Preparing For A Change: HVAC Systems Will Phase Out Refrigerant By 2020
HVAC systems play a major role in the lives of Americans. From the bitter cold of the Northeast to the sweltering heat of the southwest, people have relied upon their HVAC units to keep them warm in the winter and cool in the summer. These machines run year-round to ensure our homes will always be comfortable. There’s a reason why air conditioners are responsible for roughly 5% of all energy usage in the United States.
However, one of the main refrigerants used in HVAC systems — HCFC-22, also known as R-22 — has recently been declared hazardous to the environment, and will be phased out of use by 2020. Before we address how that change will affect AC-users in the country, let’s provide a bit of background.
The Dangers Of HCFCs
In the 1980s, scientists discovered a “hole” in the ozone layer, a portion of Earth’s atmosphere that sits between nine and 18 miles above sea level. The ozone layer plays a vital role in protecting life on the planet; by absorbing harmful ultraviolet radiation before it reaches the surface, the likelihood of developing skin cancer, cataracts, and other UV radiation-related illnesses drop — they’ve even discovered that it can cause growth problems in plants and have negative effects on marine ecosystems.
The presence of this hole meant that UV radiation could penetrate our atmosphere, exposing everything on the planet to these risks. Once scientists discovered that manmade substances were responsible for the hole, the United Nations passed a historic treaty called the Montreal Protocol in 1987 to gradually ban their production and use.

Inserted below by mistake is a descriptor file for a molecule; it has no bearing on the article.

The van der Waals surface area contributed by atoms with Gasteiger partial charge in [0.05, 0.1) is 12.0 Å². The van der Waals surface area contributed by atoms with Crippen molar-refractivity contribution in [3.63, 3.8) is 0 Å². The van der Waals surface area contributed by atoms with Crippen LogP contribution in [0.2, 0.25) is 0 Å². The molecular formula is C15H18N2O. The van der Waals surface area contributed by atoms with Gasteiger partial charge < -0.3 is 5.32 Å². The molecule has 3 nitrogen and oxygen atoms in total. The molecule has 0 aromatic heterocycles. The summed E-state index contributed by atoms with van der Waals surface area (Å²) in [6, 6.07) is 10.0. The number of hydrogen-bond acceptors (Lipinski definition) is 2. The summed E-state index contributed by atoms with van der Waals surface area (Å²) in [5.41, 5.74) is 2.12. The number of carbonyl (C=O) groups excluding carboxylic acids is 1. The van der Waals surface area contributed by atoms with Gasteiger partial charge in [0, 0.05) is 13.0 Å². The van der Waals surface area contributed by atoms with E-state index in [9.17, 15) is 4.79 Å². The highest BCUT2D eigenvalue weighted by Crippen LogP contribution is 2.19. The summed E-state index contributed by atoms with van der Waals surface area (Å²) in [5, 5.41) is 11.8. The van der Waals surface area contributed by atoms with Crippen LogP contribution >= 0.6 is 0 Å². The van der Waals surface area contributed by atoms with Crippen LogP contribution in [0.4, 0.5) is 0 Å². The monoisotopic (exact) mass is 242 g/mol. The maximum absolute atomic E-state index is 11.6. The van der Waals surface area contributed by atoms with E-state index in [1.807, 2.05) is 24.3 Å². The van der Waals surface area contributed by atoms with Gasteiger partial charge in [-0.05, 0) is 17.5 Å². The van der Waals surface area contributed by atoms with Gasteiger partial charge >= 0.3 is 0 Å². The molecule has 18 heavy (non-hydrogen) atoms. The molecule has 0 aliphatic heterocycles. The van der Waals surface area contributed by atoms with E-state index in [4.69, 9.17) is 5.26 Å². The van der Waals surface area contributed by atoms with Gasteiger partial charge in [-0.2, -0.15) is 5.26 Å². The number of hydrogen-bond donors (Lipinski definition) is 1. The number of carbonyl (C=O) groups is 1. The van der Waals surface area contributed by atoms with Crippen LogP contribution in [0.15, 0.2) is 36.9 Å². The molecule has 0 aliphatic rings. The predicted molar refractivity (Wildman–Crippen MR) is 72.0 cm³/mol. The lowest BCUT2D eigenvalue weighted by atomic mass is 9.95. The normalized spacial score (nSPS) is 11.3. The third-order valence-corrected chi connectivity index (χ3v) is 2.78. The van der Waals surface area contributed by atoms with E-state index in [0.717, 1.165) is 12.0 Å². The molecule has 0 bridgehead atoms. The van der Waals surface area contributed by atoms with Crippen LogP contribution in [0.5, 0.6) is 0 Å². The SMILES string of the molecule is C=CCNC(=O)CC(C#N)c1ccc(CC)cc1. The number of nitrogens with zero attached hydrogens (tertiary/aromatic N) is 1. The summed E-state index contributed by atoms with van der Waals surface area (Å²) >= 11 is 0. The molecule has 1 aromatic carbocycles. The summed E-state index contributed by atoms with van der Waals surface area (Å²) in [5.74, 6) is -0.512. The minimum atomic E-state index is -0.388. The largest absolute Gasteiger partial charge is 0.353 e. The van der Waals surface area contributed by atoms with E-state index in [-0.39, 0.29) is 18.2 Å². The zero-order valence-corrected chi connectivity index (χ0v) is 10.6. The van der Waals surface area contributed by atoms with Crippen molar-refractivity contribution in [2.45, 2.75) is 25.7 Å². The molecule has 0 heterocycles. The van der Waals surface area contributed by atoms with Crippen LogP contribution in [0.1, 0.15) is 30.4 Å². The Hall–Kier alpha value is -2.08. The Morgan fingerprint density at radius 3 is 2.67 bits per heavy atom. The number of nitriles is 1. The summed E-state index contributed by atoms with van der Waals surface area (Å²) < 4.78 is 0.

Hydrochlorofluorocarbons, which were used in everything from refrigerant to shaving cream, posed the biggest threat. Though R-22 is a less-harmful polluter than its predecessors, it still contains these dangerous chemicals. As a result — and as part of the 1987 Treaty — the EPA has pushed for their phased out by January 2020.
What Happens Next
Refrigerant has uses beyond heating and cooling homes and commercial buildings. The transportation sector relies on thousands of refrigerated trailers as well. In fact, the global refrigerated trailer market was valued at more than $5 billion in 2015. However, most of the industries that rely on refrigeration have anticipated this move.
It sounds like a massive change, but in reality, most companies saw it coming. Blake Ballard, president and general manager of Las Vegas-based Sahara Air Conditioning, had begun switching his customers over to alternative refrigerants such as R-410A and R-407C as far back as a decade ago. Even homeowners have little to fear.
“You don’t have to do anything as a homeowner,” Ballard said. “I’ve seen people in my business out there scaring people, saying, ‘Next year you have to replace your system.’ That’s absolutely false.”
This claim is backed by the EPA, who suggests four alternative refrigerants, two of which (the ones Ballard has been using) can be retrofitted for older HVAC systems. At the same time, most HVAC units last an average of 12 years; if yours is facing the end of its lifespan, the switch to new refrigerants will be automatic. This phaseout is not something Americans need to be concerned about, but it is something they should be aware of.